These same Democrat Latino Congresspersons voted 100% against President Bush when he asked for support last year before going to the United Nations to request anti-Saddam action. They voted against the first Bush tax reduction plan in 2001. And not being in the U.S. Senate has not kept them from trashing very publicly the President?s Latino judicial appointee, Miguel Estrada and others, non-Latino.
Until it was clear that the Iraq war was under way, they continued to blast the President on the Iraq issue, joining the loud celebrity/Hollywood folks, anti-Bush black officials and the institutional and the usual left-of-center peacenik groups--in condemning any attempt to enlarge the war on terror and to disarm Saddam Hussein. Only after hostilities began and especially after it was noted that the public was behind the war, then, as if by magic, the web sites of certain Latino Democrat Congress members began to feature "Support the Troops" as a policy.
Maybe the unavoidable conclusion is that they personally just don?t like President Bush! But is that sufficient basis to go on record against supporting small business, against family tax relief, against enhancing national security? Accepting that they hate John Ashcroft and demonize Dick Cheney and Don Rumsfeld, given that Nancy Pelosi might withhold support on their next pork barrel project, given that their union money and Democratic Party dollars might be curtailed if they vote the "wrong" way?is that reason enough to abrogate their duty to represent their constituents as best possible?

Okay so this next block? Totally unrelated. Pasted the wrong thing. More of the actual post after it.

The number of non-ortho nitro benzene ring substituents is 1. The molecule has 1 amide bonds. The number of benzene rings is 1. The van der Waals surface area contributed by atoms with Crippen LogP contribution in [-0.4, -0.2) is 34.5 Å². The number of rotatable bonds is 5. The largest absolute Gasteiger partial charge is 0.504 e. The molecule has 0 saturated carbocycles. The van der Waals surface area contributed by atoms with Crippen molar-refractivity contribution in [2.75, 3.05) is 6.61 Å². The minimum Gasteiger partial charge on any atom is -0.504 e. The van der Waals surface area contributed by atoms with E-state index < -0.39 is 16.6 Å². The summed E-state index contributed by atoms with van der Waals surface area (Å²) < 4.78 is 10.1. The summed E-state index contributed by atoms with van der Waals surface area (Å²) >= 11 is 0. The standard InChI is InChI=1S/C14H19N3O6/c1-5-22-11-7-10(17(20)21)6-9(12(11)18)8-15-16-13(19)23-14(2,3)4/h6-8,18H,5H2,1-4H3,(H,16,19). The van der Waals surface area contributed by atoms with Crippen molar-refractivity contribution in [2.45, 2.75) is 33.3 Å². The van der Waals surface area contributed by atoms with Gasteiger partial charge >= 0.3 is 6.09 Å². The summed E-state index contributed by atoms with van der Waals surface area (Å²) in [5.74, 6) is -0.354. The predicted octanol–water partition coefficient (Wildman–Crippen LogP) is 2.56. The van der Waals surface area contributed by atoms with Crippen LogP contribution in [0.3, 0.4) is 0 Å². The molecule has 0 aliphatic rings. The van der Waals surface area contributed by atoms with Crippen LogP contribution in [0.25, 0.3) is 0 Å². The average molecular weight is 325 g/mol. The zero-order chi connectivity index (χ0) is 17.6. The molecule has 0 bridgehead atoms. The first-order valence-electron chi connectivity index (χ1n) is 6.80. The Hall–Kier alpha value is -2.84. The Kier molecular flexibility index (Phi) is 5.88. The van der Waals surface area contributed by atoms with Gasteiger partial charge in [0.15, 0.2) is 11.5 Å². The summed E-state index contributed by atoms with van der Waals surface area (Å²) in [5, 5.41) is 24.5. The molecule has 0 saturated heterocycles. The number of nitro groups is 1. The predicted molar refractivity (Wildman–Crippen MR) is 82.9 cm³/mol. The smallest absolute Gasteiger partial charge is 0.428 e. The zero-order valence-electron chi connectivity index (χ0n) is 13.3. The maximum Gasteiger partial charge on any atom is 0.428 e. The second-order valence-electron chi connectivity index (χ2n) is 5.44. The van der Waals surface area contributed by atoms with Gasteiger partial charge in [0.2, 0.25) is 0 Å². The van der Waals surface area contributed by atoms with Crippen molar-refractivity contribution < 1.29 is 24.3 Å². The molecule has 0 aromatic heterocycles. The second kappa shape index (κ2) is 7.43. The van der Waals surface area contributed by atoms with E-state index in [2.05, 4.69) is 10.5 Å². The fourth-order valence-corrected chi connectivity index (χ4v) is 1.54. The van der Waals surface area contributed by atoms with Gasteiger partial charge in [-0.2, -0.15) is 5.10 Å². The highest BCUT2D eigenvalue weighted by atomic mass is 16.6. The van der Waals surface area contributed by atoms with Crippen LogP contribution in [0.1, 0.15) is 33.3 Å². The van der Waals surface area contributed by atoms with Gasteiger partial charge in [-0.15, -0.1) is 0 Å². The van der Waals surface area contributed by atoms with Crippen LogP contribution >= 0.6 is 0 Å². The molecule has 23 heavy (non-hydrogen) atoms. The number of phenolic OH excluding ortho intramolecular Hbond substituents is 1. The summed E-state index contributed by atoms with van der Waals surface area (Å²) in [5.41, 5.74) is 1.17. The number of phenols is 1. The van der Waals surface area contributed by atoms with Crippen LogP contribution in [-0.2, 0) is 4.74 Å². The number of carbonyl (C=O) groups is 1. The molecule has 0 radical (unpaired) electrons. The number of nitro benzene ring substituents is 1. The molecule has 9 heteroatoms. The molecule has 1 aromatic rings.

Going more local, did their partisan leadership in California drive them to support Proposition 22 which was a gay opposed effort to limit marriage in this State to "a man and a woman"? How does their consistent support of abortion rights and so-called "choice" at all policy levels square with the overwhelming Catholicity of their Latino constituency? Why are they afraid to criticize and take on the pitifully failed Governor in California as he suggests gutting schools, health care and other public services? Could it be that they know of the collusion between himself and a Democratic legislative majority, including all Latinos, in creating the largest budget deficit in California history?
When do these Latino Democrat office-holders begin to truly represent their Latino and other supporters that ostensibly bestow their trust and, over and over, allow them "safe seats?" Will they ever get the courage to vote for the real needs and desires of their constituencies--instead of shamelessly continuing to be Party and Party "leadership" sycophants.
Fernando Oaxaca Oaxaca is a card-carrying Latino and a political analyst who admires honest, fearless Democrats. Reach him at firstname.lastname@example.org.